Who would have thought that the District of Columbia is a safe place to drive? Not I! But according to the National Highway Traffic Safety Administration, the District of Columbia has the lowest rate of deaths per thousand (4.8) that occur on the roads. There are numerous reasons I believe that DC can boast this distinction.
First, since there is so much traffic in the DC area, motorists are stuck sitting in roads that feel more like slowly moving parking lots rather than driving. The Washington, DC metro area earned the distinction of tying for first place with Chicago for having the worst traffic in the United States. According to the Texas Transportation Institute’s Urban Mobility Report, DC motorists spent 70 hours in traffic in 2009, and that was up from 59 hours in 2006!
On the positive side, the Washington DC area is second to New York in terms of percentage of commuters that use public transportation in the United States. The high usage of metro can in part be attributed to the fact that approximately 120,000 federal workers receive up to $230/month for transit expenses as an employee benefit. Federal workers make up approximately 40% of the metro usage. The fare subsidy program in effect means the DC Metro receives about twice the federal aid then other United States transit systems according to The Washington Examiner. The benefits extend beyond the federal level as employees in Arlington, Fairfax, Montgomery and Prince George’s Counties all receive some sort of subsidy for utilizing their local mass transportation.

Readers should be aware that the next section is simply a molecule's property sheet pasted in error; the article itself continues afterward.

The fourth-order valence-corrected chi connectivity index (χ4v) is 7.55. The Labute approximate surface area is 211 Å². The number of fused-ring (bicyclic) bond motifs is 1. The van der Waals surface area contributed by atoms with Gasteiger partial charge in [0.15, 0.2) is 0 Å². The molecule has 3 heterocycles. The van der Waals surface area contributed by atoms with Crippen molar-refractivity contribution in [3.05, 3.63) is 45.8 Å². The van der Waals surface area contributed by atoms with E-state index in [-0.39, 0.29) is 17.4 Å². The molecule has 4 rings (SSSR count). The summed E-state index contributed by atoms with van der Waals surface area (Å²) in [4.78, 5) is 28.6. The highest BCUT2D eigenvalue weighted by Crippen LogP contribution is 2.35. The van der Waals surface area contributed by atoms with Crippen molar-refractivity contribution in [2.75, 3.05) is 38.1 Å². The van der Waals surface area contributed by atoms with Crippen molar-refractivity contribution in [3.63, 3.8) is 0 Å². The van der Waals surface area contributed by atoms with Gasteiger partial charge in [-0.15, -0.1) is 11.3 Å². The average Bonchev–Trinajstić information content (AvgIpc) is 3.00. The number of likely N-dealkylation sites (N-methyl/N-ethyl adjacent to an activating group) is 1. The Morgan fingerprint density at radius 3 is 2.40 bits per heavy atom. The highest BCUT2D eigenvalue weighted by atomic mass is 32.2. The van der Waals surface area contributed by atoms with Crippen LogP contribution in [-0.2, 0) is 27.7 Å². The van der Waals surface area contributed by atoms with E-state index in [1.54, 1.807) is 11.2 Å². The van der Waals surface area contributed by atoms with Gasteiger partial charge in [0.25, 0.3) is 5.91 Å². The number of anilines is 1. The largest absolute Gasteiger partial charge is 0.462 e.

In addition to Metro, the Washington area is served by rail, both commuter and express. There is MARC train service from Union Station to Baltimore to the northeast; to Martinsburg, West Virginia to the west; to Frederick, Maryland to the northwest; to Fredericksburg, Virginia to the south and to Manassas, Virginia to the southwest.
Traveling to and from work by bicycle is an athletic means that is gaining in popularity in the DC metro area, now 6th in the nation in number of bike commuters according to the Washington Post. There are approximately 45 miles of dedicated bicycle lanes around the area and more are planned as this means gains in popularity.
All of these options are necessary to move people around as of the people employed in the Nation’s Capital, only 28% are commuting from inside the city, 33.5% come from somewhere in Maryland and 22.7% from Northern Virginia and outlying suburbs. Understanding these transportation options is critical in determining where to live.